Rachel F. Gomez, Ph.D.
Assistant Professor, Teaching and Learning
- Ph.D. in Mexican American studies, University of Arizona
- M.S. in Mexican American studies: Latina/o health, University of Arizona
- B.A. in international studies: Latin America, University of Washington
- B.A. in Spanish, University of Washington
Race, ethnicity and education in K-20 schools; participatory action research; sociopolitical context of education in urban schools and Latinx and Black communities; institutional factors in academic achievement and persistence, socioeconomic status, civic engagement, and health; and racial dynamics on college campuses
- Book manuscript on healing relationships in academia
- Gómez, R.F., Cammarota, J. (under review) Taking the teachers to school! Critical Consciousness Emerging: A Qualitative Exploration of Mexican American Youth’s Social Justice Orientation Development. Excellence & Equity in Education.
- Gómez, R.F., Rascón, M, Romero, A.J. (2019, February 5). We see you, hermana – at all of your powerful intersections! The white-racial-framing of Serena Williams. Latinx Talk. Retrieved from https://latinxtalk.org/2019/02/05/we-see-you-hermana-at-all-of-your-powerful-intersections-the-white-facial-framing-of-serena-williams/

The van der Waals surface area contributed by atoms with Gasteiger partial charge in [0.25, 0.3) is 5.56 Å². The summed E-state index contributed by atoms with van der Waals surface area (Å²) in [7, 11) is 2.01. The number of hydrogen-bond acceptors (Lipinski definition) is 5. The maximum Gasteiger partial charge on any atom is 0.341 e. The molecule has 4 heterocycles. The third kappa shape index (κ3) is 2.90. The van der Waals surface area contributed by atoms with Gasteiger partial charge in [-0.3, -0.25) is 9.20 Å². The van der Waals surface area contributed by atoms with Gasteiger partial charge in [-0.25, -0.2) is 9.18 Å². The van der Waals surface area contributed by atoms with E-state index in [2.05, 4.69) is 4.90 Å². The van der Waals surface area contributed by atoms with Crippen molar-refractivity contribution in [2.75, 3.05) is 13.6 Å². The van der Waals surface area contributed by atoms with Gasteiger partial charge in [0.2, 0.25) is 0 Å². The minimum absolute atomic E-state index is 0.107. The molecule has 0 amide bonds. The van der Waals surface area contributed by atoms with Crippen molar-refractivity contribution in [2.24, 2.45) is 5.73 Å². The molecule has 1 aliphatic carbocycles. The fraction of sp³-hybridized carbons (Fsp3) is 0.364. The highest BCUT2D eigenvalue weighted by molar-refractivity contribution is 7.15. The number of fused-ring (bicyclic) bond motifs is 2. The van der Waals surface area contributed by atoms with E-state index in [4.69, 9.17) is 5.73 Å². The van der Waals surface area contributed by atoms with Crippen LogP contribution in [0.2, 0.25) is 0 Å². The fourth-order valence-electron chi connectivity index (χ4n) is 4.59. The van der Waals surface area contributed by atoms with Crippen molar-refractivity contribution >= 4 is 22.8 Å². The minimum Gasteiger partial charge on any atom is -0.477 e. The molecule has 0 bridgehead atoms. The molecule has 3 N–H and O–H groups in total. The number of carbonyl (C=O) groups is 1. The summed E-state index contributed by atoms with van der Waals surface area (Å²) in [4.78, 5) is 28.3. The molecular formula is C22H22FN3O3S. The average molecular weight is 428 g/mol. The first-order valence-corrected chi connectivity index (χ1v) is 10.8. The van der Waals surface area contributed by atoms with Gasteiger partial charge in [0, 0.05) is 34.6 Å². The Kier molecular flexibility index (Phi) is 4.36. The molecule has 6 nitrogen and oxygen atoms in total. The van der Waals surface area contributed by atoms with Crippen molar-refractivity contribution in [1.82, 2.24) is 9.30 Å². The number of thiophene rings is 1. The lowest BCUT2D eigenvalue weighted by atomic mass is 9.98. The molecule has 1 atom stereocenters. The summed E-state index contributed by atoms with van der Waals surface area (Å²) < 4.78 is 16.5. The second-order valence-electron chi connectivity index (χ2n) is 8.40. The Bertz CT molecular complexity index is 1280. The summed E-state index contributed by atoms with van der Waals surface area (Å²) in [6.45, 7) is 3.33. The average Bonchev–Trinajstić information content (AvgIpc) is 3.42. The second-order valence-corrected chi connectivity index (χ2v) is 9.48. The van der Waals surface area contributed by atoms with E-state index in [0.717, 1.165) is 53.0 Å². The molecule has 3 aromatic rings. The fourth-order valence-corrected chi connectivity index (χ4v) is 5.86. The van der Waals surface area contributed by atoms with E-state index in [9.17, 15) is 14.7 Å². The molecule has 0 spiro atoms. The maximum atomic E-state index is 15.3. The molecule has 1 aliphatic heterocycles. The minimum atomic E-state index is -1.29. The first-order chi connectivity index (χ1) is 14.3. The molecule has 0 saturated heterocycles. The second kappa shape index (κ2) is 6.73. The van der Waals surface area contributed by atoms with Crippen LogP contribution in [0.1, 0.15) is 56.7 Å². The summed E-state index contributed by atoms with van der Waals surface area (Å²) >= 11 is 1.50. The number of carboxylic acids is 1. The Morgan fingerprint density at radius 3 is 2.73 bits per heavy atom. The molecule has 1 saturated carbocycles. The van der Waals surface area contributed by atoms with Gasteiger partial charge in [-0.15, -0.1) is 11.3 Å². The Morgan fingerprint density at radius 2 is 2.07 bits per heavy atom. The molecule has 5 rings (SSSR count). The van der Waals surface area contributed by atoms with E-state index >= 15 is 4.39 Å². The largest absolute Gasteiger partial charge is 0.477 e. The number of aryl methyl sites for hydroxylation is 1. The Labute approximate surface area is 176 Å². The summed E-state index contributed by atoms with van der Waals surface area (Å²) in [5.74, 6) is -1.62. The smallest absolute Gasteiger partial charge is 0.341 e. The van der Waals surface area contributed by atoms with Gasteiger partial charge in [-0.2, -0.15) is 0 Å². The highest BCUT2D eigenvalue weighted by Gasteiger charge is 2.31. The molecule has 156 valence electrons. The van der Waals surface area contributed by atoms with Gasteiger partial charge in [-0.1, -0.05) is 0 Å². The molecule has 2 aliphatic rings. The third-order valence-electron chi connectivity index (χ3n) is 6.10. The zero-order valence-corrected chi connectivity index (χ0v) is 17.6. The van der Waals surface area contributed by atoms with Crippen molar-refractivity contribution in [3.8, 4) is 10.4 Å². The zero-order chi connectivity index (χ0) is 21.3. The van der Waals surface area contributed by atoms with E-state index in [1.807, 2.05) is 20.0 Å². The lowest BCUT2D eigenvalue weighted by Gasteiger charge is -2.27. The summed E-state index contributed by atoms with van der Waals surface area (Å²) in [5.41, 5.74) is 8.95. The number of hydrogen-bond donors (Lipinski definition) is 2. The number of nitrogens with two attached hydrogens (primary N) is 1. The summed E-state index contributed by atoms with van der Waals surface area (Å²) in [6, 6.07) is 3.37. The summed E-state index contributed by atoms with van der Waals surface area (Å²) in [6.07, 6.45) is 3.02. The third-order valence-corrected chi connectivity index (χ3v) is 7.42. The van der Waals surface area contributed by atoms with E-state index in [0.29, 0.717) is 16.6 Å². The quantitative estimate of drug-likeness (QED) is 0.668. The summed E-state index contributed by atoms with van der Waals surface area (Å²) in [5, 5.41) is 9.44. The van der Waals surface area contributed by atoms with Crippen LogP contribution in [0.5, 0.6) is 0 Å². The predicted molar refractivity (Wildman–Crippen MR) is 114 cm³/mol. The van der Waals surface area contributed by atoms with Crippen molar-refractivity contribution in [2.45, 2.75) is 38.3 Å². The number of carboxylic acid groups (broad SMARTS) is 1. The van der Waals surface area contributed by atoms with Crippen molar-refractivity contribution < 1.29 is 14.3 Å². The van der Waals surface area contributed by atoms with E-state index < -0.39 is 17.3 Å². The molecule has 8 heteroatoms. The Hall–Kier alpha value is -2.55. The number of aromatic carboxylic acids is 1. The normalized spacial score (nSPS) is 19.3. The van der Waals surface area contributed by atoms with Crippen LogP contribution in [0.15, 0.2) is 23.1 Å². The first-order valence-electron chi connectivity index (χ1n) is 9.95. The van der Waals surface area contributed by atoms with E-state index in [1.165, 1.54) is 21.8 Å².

- Jenkins, J., Gomez, R. F., Harper, L., & Romero, A. (2016, November 8). Speak Up, Lift Up, Fall Back: What We Need from Social Justice Allies. Diverse Issues in Higher Education. Retrieved from http://diverseeducation.com/article/89078/
Dr. Gómez studies the influence of race and ethnicity in urban education and youth development. Her work investigates the significance of critical pedagogies on the critical consciousness and sociopolitical development of adolescents, with particular focus on identity, race, ethnicity, immigration status, gender and culture on educational experiences. From a practical and theoretical perspective, her research draws from Critical Race Theory and Indigenous ways of knowing, sociopolitical development theory, community cultural wealth and Participatory Action Research (PAR). In addition, she studies Latinx resilience in relation to high ethnic identity, culture and familismo. As the granddaughter of Pueblo of Isleta peoples who migrated throughout present-day New Mexico and Mexico, Gómez centers her scholarship through a Chicana feminista relational lens.
(804) 828-1305 [main number for Department of Teaching and Learning]